This didn’t sit very well with me. I wrote to the CEO of the company, Greg Schneider, and he had his Online Media Director get back to me. I was quite distressed to read several parts of John Howell’s email but this line was particularly confusing to me. “3BL Media is dedicated to corporate social responsibitiy-, sustainability-, and ESG -related missions, practices, initiatives, and events. Environmental issues are part of our focus, but we are not dedicated to the environment, per se.”

Huh?

So you promote companies that “claim” to be socially responsible and sustainable but you don’t place much focus on environmental issues? Ummm, did I miss something?

Here’s the bottom line; Tim Hortons cannot get their corporate initiatives out of the boardroom and into the restaurants. Rather than spend the money and time to do so, they prefer to spread endless corporate doublespeak around the net and hope that it will be sufficient to quiet their detractors.

Perhaps the fact that no one from Tims has tried to contact me is an indication that their corporate policy on online branding is to ignore complaints. Seems so.

While I am deeply ashamed of Tims I am equally distressed that an American company like 3BL Media (located in Mass.) seems to just take the word of companies promoting themselves as “responsible” on their site.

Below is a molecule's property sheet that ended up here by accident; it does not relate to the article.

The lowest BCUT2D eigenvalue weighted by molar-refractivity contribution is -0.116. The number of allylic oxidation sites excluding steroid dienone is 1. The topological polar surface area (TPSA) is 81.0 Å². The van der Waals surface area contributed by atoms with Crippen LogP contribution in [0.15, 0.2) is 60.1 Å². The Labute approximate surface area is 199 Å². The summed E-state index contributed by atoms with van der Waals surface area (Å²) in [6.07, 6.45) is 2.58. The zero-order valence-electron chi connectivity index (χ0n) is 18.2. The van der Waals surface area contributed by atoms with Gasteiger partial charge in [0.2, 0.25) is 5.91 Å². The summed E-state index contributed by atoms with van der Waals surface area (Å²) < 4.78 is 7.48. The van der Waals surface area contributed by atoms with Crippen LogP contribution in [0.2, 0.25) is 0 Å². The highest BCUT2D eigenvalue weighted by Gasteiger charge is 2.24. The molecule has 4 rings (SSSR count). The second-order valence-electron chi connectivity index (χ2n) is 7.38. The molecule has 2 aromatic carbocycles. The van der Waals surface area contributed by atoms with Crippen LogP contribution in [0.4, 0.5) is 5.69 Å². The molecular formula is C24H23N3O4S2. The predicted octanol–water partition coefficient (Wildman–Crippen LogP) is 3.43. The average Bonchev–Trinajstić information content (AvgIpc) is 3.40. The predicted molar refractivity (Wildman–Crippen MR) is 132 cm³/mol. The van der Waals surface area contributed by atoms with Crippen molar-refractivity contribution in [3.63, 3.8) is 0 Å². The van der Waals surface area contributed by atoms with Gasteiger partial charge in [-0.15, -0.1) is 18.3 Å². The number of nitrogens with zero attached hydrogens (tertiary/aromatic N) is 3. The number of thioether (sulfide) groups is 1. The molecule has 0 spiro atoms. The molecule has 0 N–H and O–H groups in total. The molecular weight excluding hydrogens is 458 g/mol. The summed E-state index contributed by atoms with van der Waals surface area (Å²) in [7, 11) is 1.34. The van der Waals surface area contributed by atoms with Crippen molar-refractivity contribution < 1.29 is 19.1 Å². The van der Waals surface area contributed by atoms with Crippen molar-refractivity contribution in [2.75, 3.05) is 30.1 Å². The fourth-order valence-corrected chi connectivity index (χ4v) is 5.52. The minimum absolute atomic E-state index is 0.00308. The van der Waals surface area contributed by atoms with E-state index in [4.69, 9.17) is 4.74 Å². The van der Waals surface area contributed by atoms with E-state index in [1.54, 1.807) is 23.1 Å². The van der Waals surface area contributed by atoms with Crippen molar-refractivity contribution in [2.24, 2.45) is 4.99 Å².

Who’s next? BP?

If Social Media can affect change we can start by showing Tims (and 3BL Media) that’s it’s not OK to say you’re going to do it. We need to insist they live up to their policies. We need to be vocal and loud and engaged. We need to share!

Please share this article with anyone you feel might be interested in TRUE CORPORATE RESPONSIBILITY.


Mar 31 2011

Tim Horton’s Get’s a Failing Grade for Sustainability

I am a die-hard Tim Horton’s fan! I love the coffee. I love the prices. I love that Tim Horton is a Canadian hockey hero. I love that they put kids through camp. I’m a fan.

As a fan, I can no longer sit idly by and watch as my beloved Tim Horton’s continues to ignore the environmental crisis that they’re causing.

I’m so sad to say that Tim’s is a failure at sustainability. It breaks my heart but it’s true.

Now, I’m not saying that the Tim Horton’s corporate people are not unaware of this and have not made an effort to do something about it. I get it. They’ve put recycle bins in the restaurants and have china available to people who eat in. These initiatives are great but they are NOT WORKING!